The Women’s Ensemble Theater Troupe of University of California, Santa Barbara performed the Vagina Monologues and HerStories show in Campbell Hall on Feb. 27 and 28. They abandoned normal social conventions to candidly convey uncensored truths about the vagina and the female experience. The wildly diverse gathering of women’s voices delivered powerful and heart-wrenching narratives to a riveted audience, raising awareness and opening up dialogue about the part of the female body that is uncomfortably avoided in discussion and remains both physically and metaphorically hidden.
The first half of the performance compromised of the Vagina Monologues, an episodic play written and originally performed by Eve Ensler in 1996, which has now become an annual international event. The 13 monologues were written after Ensler interviewed over 200 women, and they each depict an aspect of the feminine experience, such as rape, menstruation, birth, orgasm, sex, and masturbation.
“I was worried what we think about vaginas, and I was even more worried that we don’t think about them,” Ensler wrote in her original script. “I was worried about my own vagina. It needed a context, a community, a culture of other vaginas. There is so much darkness and secrecy surrounding them, like the Bermuda Triangle, nobody ever reports back from there.”
The Women’s Ensemble Theater Troupe has effectively followed Ensler’s vision of speaking honestly about the female body through their spectacular and eye-opening performance. It’s no small feat to memorize three pages of text about orgasms and vaginas and fearlessly perform it alone without embarrassment, but these actresses effortlessly delivered their lines.
Bridget Kyeremateng, a second-year black studies and feminist studies double major, performed My Angry Vagina, and humorously ranted to a roaring audience about the unjust torture brought against the vagina, such as tampons, douches, and OB/GYN tools.
“Stop shoving and stop cleaning it up,” Kyeremateng shouted to peals of laughter. “My vagina doesn’t need to be cleaned up. It smells good already. Don’t try to decorate. Don’t believe them when he tells you it smells like rose petals when it’s supposed to smell like pussy.”
My Vagina was a Village was a heart-wrenching piece performed by Leilani Riahi, a third-year psychology major, and Alyssa Evans, a second-year College of Creative Studies literature major, and it describes horrific testimonies of Bosnian women suffering in refugee rape camps.
“Not since they took turns for seven days smelling like feces and smoked meat, they left their dirty sperm inside me,” said Evans. “I became a river of poison and pus and all the crops died up, and the fish.”
Meli Padilla, a fourth-year environmental studies and zoology double major, performed Flood, a humorous anecdote based on a 72-year-old woman’s interview, where the woman revealed she had never experienced an orgasm. After attending sex therapy in New York, she went home and had her very first orgasm in her bathtub.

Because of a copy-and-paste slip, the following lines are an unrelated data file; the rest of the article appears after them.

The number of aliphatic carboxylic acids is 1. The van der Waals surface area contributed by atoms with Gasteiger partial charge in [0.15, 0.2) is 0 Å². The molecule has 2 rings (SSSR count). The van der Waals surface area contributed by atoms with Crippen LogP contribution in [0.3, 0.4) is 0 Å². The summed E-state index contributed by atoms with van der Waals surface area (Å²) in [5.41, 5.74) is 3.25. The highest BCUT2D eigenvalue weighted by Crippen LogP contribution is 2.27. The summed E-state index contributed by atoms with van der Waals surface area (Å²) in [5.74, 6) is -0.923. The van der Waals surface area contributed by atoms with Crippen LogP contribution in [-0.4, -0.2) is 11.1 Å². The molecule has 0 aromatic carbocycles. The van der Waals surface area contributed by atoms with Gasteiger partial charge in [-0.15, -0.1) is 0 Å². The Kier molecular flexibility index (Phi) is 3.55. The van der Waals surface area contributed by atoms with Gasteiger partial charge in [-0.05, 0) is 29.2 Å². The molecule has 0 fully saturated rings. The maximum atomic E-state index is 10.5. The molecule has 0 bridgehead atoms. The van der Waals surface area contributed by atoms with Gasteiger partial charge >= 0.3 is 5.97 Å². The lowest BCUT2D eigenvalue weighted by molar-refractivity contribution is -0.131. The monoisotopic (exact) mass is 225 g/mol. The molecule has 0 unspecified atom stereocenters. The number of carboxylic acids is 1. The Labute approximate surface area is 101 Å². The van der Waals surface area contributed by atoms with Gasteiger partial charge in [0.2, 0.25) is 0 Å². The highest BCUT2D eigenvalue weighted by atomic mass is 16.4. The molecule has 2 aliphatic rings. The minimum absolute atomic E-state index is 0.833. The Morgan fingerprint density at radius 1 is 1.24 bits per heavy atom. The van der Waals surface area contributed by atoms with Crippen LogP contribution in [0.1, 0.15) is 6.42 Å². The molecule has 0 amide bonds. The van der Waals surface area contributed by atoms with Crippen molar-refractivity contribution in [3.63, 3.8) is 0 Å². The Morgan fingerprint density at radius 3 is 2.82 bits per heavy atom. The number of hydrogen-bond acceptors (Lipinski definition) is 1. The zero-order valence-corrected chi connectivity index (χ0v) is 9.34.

“You happy? You made me talk—you got it out of me,” said Padilla, drawled in an amusing accent and decked out in a silver wig, conservative long skirt, and granny cardigan. “You got an old lady to talk about her down-there. You feel better now? You know, actually, you’re the first person I ever told about this, and I feel a little better.”
The Women’s Ensemble Theater Troupe openly embraced the vagina theme and had great fun with it, as they sold “Vagina Lollipops” and “Better-Than-Sex Cupcakes” during intermission, and raffled off a 10-speed vibrator and passion fruit-flavored lubricant while donned in giant vagina costumes, the same ones they wore around campus while advertising their show in the weeks prior. The production also donated all proceeds to the Santa Barbara Rape Crisis Center and One Billion Rising.
The second portion of the show was HerStories, a collection of UCSB student-written pieces, which embodies Ensler’s effort in combating oppression and creating a safe space for women’s voices. These pieces touch on matters that aren’t recognized in the Vagina Monologues.
Kirsten Nygaard, a fourth-year theater and film studies double major, delivered a moving soliloquy, Isn’t it Funny, written by Kali Deming. She plays the role of a college freshman who was having the time of her life at UCSB until she was brutally raped at an Isla Vista party, shattering her hopes and dreams for her future and resulting in a spiral of shame and self-doubt.
“This is what a society does,” said Nygaard. “We deal with the aftermath but not the prevention. It means talking, it means understanding, it means education, and it means fucking equality.”
Nygaard continued to describe how society treats rape in a singularized matter that we’re detached from, never thinking it can actually happen to someone we know. She reported that one out of four collegiate women are reported rape victims, and she delivered this chilling statement.
“Now let’s make this personal,” said Nygard. “I have about 600 female Facebook friends. According to that one in four statistic, 150 of my Facebook friends will report rape at some point in their life. It happens right here, every day, on this campus.”
Vagina Monologues and HerStories successfully raised awareness about the feminist movement and revealed the reality behind horrifying issues that are still prevalent in our own community and across the globe. The Women’s Ensemble Theater Troupe’s performance celebrated the vagina and demystified a student audience through its brutally honest script, uncensored straightforwardness, and humorous anecdotes.